2. On a much more upsetting note, my Mattie catty is missing. And yeah, I’ve done all the things that one does–contacted every animal agency in the state to notify, verified that the microchip place has my correct contact info, spent many many many hours wandering around calling her name, dumped used kitty litter all around the property so she can maybe sniff her way home if the wind brings her a hint of familiar pee smell.
But really, all I can do is wait and worry. And worry. And worry.
Damn, I hate this. I’m still hoping she shows up, but I think no more cats for me. This is too brutally hard, having just gotten her back to health from her car-encounter, to lose her now (again) is just too much. My heart can’t lose critters like this anymore.
3. Laryngitis over the weekend in Brooklyn. Yay for not having a voice.
Not really. I dislike laryngitis, which is a shame since it seems to hit me with alarming regularity these days. If I get sick enough to cough, I will be effectively mute for at least one day.
I’d rather a lost voice than a fever, though, so I shouldn’t complain.
4. After six months of playing board games with glee whether he won or lost, Hen has realized that he likes winning enough to be a bit pouty when someone else pulls way ahead & looks likely to win. Which is sort of funny–he’s not being truly sad, but mocking it with slumped shoulders, declarations of woe: “I am SAD, Mommy.” (said in a very earnest tone of voice) and shuffling steps (for the little boy does not sit to play a board game, oh no–he’s running around, dropping in to play each turn. Except when he’s losing. Then he shuffles…)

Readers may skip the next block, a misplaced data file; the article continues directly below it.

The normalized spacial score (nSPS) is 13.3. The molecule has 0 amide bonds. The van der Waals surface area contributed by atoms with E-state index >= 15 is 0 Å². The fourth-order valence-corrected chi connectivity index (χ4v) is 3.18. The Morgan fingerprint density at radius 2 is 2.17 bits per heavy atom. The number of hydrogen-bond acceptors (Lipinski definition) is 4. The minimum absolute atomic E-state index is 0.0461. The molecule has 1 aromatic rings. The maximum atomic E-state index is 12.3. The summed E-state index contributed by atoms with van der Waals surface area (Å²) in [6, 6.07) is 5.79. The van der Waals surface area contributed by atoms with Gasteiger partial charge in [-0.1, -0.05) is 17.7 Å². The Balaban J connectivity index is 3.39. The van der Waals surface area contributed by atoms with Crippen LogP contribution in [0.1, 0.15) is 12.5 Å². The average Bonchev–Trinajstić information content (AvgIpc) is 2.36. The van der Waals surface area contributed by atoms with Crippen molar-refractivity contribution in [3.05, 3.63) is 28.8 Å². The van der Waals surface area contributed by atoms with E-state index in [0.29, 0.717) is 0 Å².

I still won’t cheat for him, but I’ll confess I’m cheering internally every time I get sent back to the beginning of Candy Land or Chutes & Ladders.
5. Hen was desperate to go grocery shopping with me this morning. As a result of his usual whininess when it’s shopping day, I’ve taken to doing the weekly shopping while he’s at school. But this has, apparently, made him realize how much he loves grocery shopping. How much he longs to help me shop. How the grocery store is the best place in the world. Why do you want to come with me, kiddo?